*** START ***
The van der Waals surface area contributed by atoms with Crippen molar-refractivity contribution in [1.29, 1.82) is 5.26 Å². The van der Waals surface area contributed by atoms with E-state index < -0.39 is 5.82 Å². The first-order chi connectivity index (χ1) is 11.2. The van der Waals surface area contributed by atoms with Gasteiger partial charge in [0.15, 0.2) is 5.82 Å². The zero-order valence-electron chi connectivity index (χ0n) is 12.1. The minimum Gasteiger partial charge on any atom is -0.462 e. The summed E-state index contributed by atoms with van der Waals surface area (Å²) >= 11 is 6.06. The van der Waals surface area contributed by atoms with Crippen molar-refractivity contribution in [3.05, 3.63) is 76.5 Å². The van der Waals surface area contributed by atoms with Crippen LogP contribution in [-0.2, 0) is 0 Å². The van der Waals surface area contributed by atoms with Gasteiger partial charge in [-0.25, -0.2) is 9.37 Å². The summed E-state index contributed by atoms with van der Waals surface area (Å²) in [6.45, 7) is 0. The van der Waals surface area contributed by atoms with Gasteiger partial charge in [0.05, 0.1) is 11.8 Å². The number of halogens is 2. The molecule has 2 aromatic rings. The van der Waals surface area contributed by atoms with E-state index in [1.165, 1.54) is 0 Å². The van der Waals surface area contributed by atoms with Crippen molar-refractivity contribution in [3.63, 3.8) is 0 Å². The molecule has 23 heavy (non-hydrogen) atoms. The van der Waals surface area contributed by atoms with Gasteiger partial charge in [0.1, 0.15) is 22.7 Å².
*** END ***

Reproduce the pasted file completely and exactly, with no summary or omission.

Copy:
The van der Waals surface area contributed by atoms with Crippen molar-refractivity contribution in [1.29, 1.82) is 5.26 Å². The van der Waals surface area contributed by atoms with E-state index < -0.39 is 5.82 Å². The first-order chi connectivity index (χ1) is 11.2. The van der Waals surface area contributed by atoms with Gasteiger partial charge in [0.15, 0.2) is 5.82 Å². The zero-order valence-electron chi connectivity index (χ0n) is 12.1. The minimum Gasteiger partial charge on any atom is -0.462 e. The summed E-state index contributed by atoms with van der Waals surface area (Å²) >= 11 is 6.06. The van der Waals surface area contributed by atoms with Crippen molar-refractivity contribution in [3.05, 3.63) is 76.5 Å². The van der Waals surface area contributed by atoms with Crippen LogP contribution in [-0.2, 0) is 0 Å². The van der Waals surface area contributed by atoms with Gasteiger partial charge in [-0.25, -0.2) is 9.37 Å². The summed E-state index contributed by atoms with van der Waals surface area (Å²) in [6.45, 7) is 0. The van der Waals surface area contributed by atoms with Gasteiger partial charge in [0.05, 0.1) is 11.8 Å². The number of halogens is 2. The molecule has 2 aromatic rings. The van der Waals surface area contributed by atoms with E-state index in [1.165, 1.54) is 0 Å². The van der Waals surface area contributed by atoms with Crippen molar-refractivity contribution in [3.63, 3.8) is 0 Å². The molecule has 23 heavy (non-hydrogen) atoms. The van der Waals surface area contributed by atoms with Gasteiger partial charge in [0.1, 0.15) is 22.7 Å².